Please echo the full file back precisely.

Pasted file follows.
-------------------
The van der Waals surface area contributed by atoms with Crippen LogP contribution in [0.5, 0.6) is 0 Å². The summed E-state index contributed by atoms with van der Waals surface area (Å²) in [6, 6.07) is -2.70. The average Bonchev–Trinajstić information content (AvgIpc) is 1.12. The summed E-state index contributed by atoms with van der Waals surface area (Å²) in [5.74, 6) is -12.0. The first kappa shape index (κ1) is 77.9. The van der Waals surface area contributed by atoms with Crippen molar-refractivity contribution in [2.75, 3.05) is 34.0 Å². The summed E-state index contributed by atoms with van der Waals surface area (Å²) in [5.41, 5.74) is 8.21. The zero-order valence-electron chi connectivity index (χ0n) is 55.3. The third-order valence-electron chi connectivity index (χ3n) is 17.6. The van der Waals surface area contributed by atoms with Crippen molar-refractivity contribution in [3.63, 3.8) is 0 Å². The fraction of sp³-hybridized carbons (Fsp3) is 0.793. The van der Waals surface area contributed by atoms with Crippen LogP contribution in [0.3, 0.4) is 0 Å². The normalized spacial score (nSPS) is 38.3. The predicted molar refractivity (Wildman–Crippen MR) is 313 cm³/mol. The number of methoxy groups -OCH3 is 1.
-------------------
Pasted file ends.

The van der Waals surface area contributed by atoms with Crippen LogP contribution in [0.5, 0.6) is 0 Å². The summed E-state index contributed by atoms with van der Waals surface area (Å²) in [6, 6.07) is -2.70. The average Bonchev–Trinajstić information content (AvgIpc) is 1.12. The summed E-state index contributed by atoms with van der Waals surface area (Å²) in [5.74, 6) is -12.0. The first kappa shape index (κ1) is 77.9. The van der Waals surface area contributed by atoms with Crippen molar-refractivity contribution in [2.75, 3.05) is 34.0 Å². The summed E-state index contributed by atoms with van der Waals surface area (Å²) in [5.41, 5.74) is 8.21. The zero-order valence-electron chi connectivity index (χ0n) is 55.3. The third-order valence-electron chi connectivity index (χ3n) is 17.6. The van der Waals surface area contributed by atoms with Crippen molar-refractivity contribution in [3.63, 3.8) is 0 Å². The fraction of sp³-hybridized carbons (Fsp3) is 0.793. The van der Waals surface area contributed by atoms with Crippen LogP contribution in [0.3, 0.4) is 0 Å². The normalized spacial score (nSPS) is 38.3. The predicted molar refractivity (Wildman–Crippen MR) is 313 cm³/mol. The number of methoxy groups -OCH3 is 1.